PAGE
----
India’s trade with Russia is about to get considerably cheaper and quicker, with Iran set to become a key hub of a new transport corridor.
On July 5, in a series of high-level talks, India urged Iran to activate the 7,200-kilometre International North-South Transportation Corridor (INSTC), The Tribune newspaper reported.
INSTC is a multimodal transportation network of sea, road, and rail routes between Russia and India, two countries that notched up bilateral trade of up to $13 billion (about 1 lakh crore rupees) at the end of 2021. Following the breaking out of the Ukraine war, this trade doubled down on oil and other commodities.
Dozen-odd central Asian countries like Armenia, Azerbaijan, and Georgia, besides southern Russia, too, will benefit from trade through INSTC.
Avoiding key trade stumbling blocks
Dry runs have shown transit time falling by up to 25 days from the earlier 40-45 on this route, bringing down carriage costs by 30%. INSTC is also sanctions-free since it is an alternative to the Suez Canal and is not dominated by Western countries.
“Interestingly, all 18-odd countries touched by the INSTC route have never been active backers of unilateral sanctions announced periodically by the West,” The Tribune reported. Of late, trade links within the region have been disrupted due to western sanctions on Russia and Iran.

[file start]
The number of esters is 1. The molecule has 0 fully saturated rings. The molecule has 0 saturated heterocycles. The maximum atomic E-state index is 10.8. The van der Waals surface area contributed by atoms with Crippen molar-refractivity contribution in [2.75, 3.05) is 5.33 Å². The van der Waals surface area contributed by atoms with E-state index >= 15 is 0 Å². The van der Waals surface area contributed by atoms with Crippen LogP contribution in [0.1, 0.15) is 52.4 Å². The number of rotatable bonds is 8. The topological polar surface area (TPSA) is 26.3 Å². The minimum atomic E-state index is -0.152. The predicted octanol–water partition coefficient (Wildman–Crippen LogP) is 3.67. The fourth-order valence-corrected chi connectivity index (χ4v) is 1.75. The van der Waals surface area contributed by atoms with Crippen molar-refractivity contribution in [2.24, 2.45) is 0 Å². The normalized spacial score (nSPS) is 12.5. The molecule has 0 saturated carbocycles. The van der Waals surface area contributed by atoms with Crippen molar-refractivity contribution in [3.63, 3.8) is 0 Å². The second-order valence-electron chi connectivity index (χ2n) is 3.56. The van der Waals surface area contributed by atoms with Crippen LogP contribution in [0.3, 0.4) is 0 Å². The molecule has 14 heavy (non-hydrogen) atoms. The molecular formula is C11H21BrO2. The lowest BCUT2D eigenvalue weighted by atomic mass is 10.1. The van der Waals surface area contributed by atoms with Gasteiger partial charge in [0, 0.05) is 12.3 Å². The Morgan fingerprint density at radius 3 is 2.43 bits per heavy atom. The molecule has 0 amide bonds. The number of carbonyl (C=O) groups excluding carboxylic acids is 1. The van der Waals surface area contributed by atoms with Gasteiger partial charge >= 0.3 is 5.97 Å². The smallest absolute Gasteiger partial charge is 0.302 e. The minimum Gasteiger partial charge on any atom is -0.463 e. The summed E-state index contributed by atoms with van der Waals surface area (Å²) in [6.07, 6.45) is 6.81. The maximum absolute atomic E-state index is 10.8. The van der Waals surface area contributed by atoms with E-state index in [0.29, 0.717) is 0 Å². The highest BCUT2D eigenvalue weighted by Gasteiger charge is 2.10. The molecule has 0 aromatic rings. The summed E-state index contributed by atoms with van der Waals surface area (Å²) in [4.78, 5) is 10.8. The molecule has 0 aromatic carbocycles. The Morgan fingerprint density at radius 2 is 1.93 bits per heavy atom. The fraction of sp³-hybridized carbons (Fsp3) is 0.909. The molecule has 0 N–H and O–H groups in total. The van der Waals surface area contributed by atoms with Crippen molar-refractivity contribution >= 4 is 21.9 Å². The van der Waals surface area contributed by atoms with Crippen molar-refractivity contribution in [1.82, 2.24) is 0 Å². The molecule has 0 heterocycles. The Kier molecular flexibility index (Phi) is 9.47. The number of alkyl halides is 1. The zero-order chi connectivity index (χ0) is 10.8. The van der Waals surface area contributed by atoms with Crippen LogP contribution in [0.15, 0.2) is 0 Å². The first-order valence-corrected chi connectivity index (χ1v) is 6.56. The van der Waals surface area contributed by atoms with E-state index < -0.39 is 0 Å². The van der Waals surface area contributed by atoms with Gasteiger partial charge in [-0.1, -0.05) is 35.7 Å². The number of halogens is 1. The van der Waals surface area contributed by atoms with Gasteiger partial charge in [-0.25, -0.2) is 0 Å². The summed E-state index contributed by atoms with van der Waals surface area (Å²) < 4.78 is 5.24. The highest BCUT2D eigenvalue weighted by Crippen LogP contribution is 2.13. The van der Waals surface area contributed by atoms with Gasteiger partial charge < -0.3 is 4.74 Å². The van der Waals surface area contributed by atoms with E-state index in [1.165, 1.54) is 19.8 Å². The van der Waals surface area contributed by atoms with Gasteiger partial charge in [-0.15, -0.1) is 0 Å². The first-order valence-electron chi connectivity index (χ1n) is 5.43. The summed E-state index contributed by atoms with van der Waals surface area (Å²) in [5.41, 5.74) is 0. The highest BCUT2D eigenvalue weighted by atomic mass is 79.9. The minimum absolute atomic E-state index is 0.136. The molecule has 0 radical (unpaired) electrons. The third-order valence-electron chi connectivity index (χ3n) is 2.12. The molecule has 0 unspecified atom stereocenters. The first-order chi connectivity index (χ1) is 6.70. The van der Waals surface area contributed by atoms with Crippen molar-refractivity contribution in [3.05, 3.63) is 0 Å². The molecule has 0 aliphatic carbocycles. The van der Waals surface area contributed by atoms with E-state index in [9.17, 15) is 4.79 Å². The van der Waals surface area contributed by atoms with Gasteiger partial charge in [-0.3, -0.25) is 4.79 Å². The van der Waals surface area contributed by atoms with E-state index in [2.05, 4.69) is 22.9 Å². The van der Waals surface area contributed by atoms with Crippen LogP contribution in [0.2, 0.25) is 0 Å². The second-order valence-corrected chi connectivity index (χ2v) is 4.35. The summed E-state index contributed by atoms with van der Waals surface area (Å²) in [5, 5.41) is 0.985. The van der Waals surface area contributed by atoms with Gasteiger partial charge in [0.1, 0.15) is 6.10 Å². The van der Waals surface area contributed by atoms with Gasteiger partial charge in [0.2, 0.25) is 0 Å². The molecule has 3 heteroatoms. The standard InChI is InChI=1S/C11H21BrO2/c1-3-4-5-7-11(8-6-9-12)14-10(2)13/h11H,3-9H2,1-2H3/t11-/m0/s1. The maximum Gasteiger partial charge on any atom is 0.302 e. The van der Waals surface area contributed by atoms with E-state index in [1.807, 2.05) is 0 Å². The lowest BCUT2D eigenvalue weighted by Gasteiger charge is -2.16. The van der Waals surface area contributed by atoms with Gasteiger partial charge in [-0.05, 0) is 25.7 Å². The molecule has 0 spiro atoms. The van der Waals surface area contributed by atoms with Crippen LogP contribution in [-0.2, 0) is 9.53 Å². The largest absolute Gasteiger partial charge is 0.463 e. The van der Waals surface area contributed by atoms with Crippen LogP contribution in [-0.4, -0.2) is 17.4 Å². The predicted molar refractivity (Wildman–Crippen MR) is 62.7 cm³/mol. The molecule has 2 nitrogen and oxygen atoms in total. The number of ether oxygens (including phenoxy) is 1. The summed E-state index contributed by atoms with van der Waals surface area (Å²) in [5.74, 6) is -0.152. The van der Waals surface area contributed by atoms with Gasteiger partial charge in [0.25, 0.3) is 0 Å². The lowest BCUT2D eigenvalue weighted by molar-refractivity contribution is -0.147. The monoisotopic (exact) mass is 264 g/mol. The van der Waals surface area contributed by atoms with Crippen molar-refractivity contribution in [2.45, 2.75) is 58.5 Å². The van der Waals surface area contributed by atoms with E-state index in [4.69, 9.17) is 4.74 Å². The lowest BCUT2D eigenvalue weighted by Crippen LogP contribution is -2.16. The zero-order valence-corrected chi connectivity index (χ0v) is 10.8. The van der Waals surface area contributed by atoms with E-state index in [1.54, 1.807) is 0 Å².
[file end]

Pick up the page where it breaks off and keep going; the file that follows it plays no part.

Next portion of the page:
Russia has begun transporting full-container trains to India through the eastern branch of the INSTC, The Economic Times reported.
In the long run, the INSTC could be an alternative to traditional routes such as Suez Canal, the Mediterranean, and the Bosporus.
India, meanwhile, has requested for Iran’s Chabahar Port—India played a role in building this facility—to be brought under INSTC. This will provide sea access to Afghanistan and emerge as a commercial transit hub for the region.
Besides, India’s relations with Iran are crucial given its dependence on Iranian crude oil, despite the US sanctions leaving things in disarray. Even geographically, Iran holds importance as it provides an alternate route to Afghanistan and central Asia, avoiding Pakistan.